Want a Utility Contract? Better Understand Your Customer.

Utilities and energy providers leverage a lot of partners and products to keep our lights on and more. Becoming one of those utility partners and products can be difficult. A panel of utility technology experts shared insights at the May #CleanTechBacon breakfast sponsored by Perkins Coie.

The expert panel included:

Will Einstein
Puget Sound Energy
Curt Kirkeby
Avista Utilities
David Holmes
Seattle City Light
Will Odell
Snohomish County PUD
Susan Betcher
Perkins Coie

Here are seven key takeaways from the panel session:

1. Want a utility contract? Better understand your customer. Doing business with utilities is all about knowing the issues and initiatives that impact energy providers. Strategic initiatives, regulations, load growth, safety and security…utilities are trying to meet a variety of demands. But, most are not set up to research or develop solutions. That leaves the door open for partnerships and contracts. The trick is presenting the right solution to the right problem at the right time.

2. Meeting the needs of customers is job number one. Utilities are driven by customer needs. Each panelist outlined how they continually interview business and residential customers to better understand and meet their needs. Customers want to choose renewables, but they want more ways to do it. Avista Utilities is exploring more options for solar investments as a result of this feedback. Pricing remains an issue, but the utility is working to deliver on customer demands.

The Puget Sound Energy Green Direct program grew from specific, direct conversations designed to solicit customer feedback. Customers asked for higher premium solutions that exceed typical green power and renewable offset programs.

3. Growing populations and advancing technologies present a growing need for modernization. The region is growing in population and complexity. Utilities need to anticipate and meet that growth. Seattle City Light is pushing grid modernization and infrastructure investments aggressively while rolling out new efficiency programs. Seattle City Light is also exploring “neighbor grid” solutions (adding to the smart grid and micro grid lexicon) to build resiliency and flexibility across Seattle’s growing population and energy demands.

4. Are utilities a central or distributed resource? Utilities have traditionally served as a central energy resource, but that’s shifting with the rise of distributed resources, smart grid capabilities and demand management opportunities. Energy storage is also pushing modern capabilities. Avista Utilities is exploring distributed battery designs that can charge and discharge residential batteries based on load demand. The result incentivizes residential battery purchases while giving utilities more flexibility. Grid management software needs to be expanded to optimize the equation. Having assets is not enough. Utilities need to be able to use those assets to benefit customers.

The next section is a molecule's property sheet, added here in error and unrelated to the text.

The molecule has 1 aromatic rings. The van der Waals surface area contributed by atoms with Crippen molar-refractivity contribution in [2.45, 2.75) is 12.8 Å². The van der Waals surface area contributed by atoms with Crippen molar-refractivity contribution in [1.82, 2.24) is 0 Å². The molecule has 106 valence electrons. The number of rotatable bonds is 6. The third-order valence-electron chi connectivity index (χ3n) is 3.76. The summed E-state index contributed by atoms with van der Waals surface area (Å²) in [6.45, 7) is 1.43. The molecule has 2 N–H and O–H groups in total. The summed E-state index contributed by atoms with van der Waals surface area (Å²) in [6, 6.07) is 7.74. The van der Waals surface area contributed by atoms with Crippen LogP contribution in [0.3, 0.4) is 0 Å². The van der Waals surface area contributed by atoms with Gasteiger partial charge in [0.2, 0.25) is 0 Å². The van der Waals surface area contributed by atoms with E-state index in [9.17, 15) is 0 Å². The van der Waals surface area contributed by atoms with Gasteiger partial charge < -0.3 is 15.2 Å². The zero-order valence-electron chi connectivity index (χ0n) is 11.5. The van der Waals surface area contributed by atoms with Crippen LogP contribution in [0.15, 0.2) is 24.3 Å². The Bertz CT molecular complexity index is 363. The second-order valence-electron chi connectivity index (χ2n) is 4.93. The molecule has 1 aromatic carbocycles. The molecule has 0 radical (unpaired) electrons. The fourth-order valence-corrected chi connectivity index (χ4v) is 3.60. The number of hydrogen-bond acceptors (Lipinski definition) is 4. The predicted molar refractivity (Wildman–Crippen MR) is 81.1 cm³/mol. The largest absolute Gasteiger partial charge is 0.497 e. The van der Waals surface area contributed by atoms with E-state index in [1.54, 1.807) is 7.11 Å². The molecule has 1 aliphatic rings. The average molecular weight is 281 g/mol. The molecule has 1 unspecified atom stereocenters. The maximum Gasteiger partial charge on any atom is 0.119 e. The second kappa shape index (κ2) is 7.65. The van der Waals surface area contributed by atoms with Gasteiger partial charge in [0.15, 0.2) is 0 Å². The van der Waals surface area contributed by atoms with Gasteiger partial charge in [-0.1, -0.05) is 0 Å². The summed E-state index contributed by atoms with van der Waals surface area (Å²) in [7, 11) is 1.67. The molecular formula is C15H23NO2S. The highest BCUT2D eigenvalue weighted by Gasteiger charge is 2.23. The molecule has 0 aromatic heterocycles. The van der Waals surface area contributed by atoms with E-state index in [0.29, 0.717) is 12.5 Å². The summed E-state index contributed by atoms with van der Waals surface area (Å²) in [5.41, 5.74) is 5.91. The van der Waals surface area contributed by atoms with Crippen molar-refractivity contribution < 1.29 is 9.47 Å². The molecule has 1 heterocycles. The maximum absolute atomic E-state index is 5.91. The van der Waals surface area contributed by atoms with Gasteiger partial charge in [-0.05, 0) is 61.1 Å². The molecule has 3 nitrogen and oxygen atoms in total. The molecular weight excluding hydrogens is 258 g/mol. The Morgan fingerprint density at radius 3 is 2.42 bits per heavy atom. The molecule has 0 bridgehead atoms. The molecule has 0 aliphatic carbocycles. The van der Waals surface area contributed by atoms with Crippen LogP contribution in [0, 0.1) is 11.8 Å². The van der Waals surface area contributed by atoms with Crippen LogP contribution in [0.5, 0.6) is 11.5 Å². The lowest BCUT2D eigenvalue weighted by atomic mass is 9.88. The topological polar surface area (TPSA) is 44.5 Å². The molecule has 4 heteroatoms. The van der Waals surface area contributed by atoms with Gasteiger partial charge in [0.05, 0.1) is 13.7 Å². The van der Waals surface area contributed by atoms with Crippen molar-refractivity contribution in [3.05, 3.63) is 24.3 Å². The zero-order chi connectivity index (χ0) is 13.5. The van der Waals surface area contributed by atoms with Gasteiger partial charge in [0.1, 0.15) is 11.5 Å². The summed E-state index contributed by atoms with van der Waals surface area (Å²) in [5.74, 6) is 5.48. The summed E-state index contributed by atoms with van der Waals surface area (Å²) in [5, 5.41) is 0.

5. Utilities need new partnerships for new opportunities. New companies with new types of technologies are entering the energy market. Each utility is working to understand how to work with them to create new opportunities. Snohomish County PUD is exploring partnerships to align grid realities with modern day technology expectations. The grid is old, and wasn’t designed for today’s modern technology needs and consumer expectations. Utilities are challenged to keep the grid current, safe and reliable.

Avista Utilities is diving deep into the Internet-of-Things (IoT) to integrate with Google, Amazon and Microsoft technologies. The utility is building a shared energy economy to increase reliability, resiliency and community engagement. Public/private partnerships across industry, universities and national laboratories are a great way to get that done.


6. Will utilities continue to own the energy space? It’s a topic that every utility is exploring as customer expectations and technology realities shift. It’s clear that Google, Amazon and Microsoft will play a role in the traditional utility space. The only question is what that role entails.


7. Change is the only absolute. Technology evolution was a common theme across the panel, but change was the only absolute guarantee. What is here today, the panel agreed, will be different tomorrow.


Want to learn more from the panel? Check out the #CleanTechBacon Twitter conversation or watch the full breakfast session recorded video below.